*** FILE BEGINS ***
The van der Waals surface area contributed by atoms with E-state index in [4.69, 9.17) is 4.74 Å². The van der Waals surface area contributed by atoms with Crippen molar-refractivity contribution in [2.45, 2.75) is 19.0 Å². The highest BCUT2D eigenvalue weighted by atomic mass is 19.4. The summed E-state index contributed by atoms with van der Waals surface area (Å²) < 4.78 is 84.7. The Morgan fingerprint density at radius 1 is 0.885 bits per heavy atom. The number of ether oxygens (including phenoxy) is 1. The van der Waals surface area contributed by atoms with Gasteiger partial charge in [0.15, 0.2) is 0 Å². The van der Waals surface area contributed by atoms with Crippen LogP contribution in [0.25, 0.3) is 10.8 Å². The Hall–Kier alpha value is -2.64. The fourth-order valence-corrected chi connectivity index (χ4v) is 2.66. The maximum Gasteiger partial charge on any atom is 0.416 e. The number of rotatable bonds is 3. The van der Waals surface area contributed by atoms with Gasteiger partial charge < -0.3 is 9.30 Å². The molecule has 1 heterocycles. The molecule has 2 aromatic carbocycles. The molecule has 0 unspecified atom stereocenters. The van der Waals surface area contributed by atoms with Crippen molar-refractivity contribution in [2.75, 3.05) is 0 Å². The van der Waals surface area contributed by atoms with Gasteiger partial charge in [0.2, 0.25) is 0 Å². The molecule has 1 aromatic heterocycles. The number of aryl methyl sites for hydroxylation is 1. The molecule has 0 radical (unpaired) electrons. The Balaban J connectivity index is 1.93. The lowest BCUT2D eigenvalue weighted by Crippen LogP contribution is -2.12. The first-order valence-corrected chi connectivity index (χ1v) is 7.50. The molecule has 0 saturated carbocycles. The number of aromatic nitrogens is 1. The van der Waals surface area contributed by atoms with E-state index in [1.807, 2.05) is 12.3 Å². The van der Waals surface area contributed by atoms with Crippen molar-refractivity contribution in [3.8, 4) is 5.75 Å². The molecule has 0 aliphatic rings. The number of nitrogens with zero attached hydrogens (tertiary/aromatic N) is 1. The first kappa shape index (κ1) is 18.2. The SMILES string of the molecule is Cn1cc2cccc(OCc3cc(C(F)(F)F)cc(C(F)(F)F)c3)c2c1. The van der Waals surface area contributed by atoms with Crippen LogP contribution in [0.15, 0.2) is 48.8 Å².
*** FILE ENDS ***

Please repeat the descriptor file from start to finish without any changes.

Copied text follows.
The van der Waals surface area contributed by atoms with E-state index in [4.69, 9.17) is 4.74 Å². The van der Waals surface area contributed by atoms with Crippen molar-refractivity contribution in [2.45, 2.75) is 19.0 Å². The highest BCUT2D eigenvalue weighted by atomic mass is 19.4. The summed E-state index contributed by atoms with van der Waals surface area (Å²) < 4.78 is 84.7. The Morgan fingerprint density at radius 1 is 0.885 bits per heavy atom. The number of ether oxygens (including phenoxy) is 1. The van der Waals surface area contributed by atoms with Gasteiger partial charge in [0.15, 0.2) is 0 Å². The van der Waals surface area contributed by atoms with Crippen LogP contribution in [0.25, 0.3) is 10.8 Å². The Hall–Kier alpha value is -2.64. The fourth-order valence-corrected chi connectivity index (χ4v) is 2.66. The maximum Gasteiger partial charge on any atom is 0.416 e. The number of rotatable bonds is 3. The van der Waals surface area contributed by atoms with Gasteiger partial charge < -0.3 is 9.30 Å². The molecule has 1 heterocycles. The molecule has 2 aromatic carbocycles. The molecule has 0 unspecified atom stereocenters. The van der Waals surface area contributed by atoms with Crippen molar-refractivity contribution in [2.75, 3.05) is 0 Å². The van der Waals surface area contributed by atoms with Gasteiger partial charge in [0.2, 0.25) is 0 Å². The molecule has 1 aromatic heterocycles. The number of aryl methyl sites for hydroxylation is 1. The molecule has 0 radical (unpaired) electrons. The Balaban J connectivity index is 1.93. The lowest BCUT2D eigenvalue weighted by Crippen LogP contribution is -2.12. The first-order valence-corrected chi connectivity index (χ1v) is 7.50. The molecule has 0 saturated carbocycles. The number of aromatic nitrogens is 1. The van der Waals surface area contributed by atoms with E-state index in [1.807, 2.05) is 12.3 Å². The van der Waals surface area contributed by atoms with Crippen molar-refractivity contribution in [3.8, 4) is 5.75 Å². The molecule has 0 aliphatic rings. The number of nitrogens with zero attached hydrogens (tertiary/aromatic N) is 1. The first kappa shape index (κ1) is 18.2. The SMILES string of the molecule is Cn1cc2cccc(OCc3cc(C(F)(F)F)cc(C(F)(F)F)c3)c2c1. The van der Waals surface area contributed by atoms with Crippen LogP contribution in [0.15, 0.2) is 48.8 Å².